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Biochemistry. 1988 Sep 20;27(19):7263-8.

Angiogenin abolishes cell-free protein synthesis by specific ribonucleolytic inactivation of 40S ribosomes.

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1
Center for Biochemical and Biophysical Sciences and Medicine, Harvard Medical School, Boston, Massachusetts 02115.

Abstract

The translational capacity of a rabbit reticulocyte lysate is rapidly abolished on treatment with angiogenin, an effect that is due to cleavage of rRNA [St. Clair, D. K., Rybak, S. M., Riordan, J. F., & Vallee, B. L. (1987) Proc. Natl. Acad. Sci. U.S.A. 84, 8330-8334]. The same time course of inhibition is seen when isolated ribosomes are treated with angiogenin prior to being added to a ribosome-dependent lysate system. In both cases, the onset of inhibition occurs at a rate similar to that seen on addition of puromycin, a known inhibitor of elongation, suggesting that this is the step in the protein synthesis machinery that is inactivated by angiogenin. The action of angiogenin on ribosomes is quite specific: both 28S and 18S rRNAs are cleaved whereas 5.8S and 5S rRNAs are not. Moreover, 28S and 18S rRNAs are affected differently. Prolonged incubation with angiogenin degrades 28S rRNA extensively but only causes limited cleavage of 18S rRNA. Remarkably, it is the effect of angiogenin on 18S rRNA that seems to be responsible for the inhibition of protein synthesis rather than the nucleolytic degradation of 28S rRNA. This has been demonstrated by separating the isolated ribosomes into their 40S and 60S subunits and treating them individually with angiogenin. The pattern of rRNA cleavage is the same with the separated subunits as with intact ribosomes, but translation is abolished only on treatment of the 40S, not the 60S, subunit with angiogenin. These results confirm our previous observations on the effect of angiogenin on the rabbit reticulocyte cell-free translation system and extend the understanding of its mechanism of action on the ribosome.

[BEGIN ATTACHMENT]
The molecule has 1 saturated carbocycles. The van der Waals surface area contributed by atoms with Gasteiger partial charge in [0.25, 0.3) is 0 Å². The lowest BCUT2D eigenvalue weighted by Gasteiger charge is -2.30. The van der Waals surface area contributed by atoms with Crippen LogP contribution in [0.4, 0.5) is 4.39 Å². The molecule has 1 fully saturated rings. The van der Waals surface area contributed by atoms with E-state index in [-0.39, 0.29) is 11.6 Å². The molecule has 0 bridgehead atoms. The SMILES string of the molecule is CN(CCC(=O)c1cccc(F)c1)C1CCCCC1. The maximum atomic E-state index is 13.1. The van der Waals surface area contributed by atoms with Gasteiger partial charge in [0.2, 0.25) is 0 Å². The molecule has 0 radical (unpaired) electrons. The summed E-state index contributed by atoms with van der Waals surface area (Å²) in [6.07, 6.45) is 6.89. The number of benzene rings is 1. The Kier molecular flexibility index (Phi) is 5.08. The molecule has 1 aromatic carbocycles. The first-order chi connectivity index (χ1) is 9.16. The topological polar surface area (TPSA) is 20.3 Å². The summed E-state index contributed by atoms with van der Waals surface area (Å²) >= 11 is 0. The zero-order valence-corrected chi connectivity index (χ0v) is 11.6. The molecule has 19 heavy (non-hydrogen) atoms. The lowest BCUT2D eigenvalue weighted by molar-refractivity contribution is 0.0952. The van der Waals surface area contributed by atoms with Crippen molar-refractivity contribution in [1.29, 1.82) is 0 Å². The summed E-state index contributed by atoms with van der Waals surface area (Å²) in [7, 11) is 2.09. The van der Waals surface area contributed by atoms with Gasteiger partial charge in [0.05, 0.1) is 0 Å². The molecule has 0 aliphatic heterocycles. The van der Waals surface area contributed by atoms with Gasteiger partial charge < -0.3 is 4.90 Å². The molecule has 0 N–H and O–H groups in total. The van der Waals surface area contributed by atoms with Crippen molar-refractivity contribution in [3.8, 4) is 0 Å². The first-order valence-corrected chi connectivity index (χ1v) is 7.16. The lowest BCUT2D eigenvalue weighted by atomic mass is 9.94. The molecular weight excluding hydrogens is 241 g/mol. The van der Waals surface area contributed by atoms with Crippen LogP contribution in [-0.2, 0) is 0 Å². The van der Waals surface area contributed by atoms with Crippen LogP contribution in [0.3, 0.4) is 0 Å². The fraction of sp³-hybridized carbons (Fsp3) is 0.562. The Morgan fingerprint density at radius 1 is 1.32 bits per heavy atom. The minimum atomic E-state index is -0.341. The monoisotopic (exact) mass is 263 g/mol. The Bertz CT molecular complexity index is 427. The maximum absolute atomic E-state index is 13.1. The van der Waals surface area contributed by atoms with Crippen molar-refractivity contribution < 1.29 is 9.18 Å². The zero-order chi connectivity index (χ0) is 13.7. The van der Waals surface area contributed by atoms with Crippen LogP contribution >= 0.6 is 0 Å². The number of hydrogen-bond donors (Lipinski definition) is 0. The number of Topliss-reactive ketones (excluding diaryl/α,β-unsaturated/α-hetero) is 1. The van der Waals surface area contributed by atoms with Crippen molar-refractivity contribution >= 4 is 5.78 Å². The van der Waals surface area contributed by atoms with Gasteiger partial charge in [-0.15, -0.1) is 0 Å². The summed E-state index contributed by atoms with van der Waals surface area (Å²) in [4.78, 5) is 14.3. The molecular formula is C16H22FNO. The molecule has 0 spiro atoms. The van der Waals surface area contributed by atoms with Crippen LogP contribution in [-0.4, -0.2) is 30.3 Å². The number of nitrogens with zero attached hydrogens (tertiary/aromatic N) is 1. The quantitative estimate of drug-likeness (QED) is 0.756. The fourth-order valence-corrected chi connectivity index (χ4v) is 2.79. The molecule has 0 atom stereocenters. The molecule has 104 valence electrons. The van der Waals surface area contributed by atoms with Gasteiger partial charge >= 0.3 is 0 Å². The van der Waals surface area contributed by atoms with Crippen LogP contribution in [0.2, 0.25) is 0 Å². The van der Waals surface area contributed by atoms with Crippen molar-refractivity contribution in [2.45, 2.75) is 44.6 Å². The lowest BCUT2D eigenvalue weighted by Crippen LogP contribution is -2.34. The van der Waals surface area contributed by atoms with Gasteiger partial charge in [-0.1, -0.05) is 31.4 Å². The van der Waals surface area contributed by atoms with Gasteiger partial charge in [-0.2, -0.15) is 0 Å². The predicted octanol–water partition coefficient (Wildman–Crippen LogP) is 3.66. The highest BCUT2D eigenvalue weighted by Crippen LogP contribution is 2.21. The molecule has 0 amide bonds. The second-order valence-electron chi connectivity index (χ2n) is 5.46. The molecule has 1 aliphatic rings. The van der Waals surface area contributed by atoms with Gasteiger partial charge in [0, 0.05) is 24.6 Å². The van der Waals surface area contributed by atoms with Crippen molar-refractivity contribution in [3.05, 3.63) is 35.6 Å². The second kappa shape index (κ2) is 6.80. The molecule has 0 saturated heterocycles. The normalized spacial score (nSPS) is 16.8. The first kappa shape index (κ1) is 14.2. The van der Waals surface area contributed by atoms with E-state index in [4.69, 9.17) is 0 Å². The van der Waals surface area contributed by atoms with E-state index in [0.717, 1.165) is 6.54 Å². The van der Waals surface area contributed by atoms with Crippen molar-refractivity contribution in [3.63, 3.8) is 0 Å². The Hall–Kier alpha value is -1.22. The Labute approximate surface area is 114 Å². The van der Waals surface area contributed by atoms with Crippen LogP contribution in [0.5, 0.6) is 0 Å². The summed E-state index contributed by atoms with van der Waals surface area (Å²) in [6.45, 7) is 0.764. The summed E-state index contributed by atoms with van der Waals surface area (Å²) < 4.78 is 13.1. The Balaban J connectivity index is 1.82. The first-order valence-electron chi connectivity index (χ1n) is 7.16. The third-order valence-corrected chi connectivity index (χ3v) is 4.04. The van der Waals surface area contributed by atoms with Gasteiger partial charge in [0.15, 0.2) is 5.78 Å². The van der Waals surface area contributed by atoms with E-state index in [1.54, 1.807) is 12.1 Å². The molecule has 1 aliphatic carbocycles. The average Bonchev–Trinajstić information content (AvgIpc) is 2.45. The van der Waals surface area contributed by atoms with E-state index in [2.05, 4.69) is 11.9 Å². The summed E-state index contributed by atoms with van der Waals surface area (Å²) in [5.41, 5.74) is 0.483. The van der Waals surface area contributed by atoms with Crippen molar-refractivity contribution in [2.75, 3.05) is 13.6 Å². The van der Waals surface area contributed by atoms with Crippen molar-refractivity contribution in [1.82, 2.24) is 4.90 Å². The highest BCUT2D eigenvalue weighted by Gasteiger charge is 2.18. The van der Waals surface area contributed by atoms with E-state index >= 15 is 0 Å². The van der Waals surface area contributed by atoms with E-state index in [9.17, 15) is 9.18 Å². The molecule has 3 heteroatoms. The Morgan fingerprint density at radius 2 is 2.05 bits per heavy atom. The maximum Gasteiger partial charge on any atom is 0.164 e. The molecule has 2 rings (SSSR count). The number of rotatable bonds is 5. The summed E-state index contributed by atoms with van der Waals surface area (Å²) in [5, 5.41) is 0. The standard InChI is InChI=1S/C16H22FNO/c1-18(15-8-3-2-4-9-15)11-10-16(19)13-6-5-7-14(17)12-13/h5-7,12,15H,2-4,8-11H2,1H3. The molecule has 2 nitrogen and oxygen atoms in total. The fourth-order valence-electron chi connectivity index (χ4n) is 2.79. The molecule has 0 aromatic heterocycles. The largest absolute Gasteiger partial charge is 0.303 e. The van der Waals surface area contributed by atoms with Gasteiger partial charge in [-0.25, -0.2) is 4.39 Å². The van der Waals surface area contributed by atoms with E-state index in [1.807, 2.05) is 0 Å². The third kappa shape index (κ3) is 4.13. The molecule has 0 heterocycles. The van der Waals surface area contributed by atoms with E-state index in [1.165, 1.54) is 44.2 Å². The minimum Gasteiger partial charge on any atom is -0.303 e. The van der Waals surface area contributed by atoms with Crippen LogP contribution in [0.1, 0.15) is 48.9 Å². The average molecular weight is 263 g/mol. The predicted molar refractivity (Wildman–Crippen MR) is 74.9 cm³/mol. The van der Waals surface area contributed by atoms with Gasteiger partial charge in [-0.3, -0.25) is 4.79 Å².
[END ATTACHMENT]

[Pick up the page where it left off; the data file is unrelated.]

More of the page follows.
PMID:
3207674
DOI:
10.1021/bi00419a013
[Indexed for MEDLINE]

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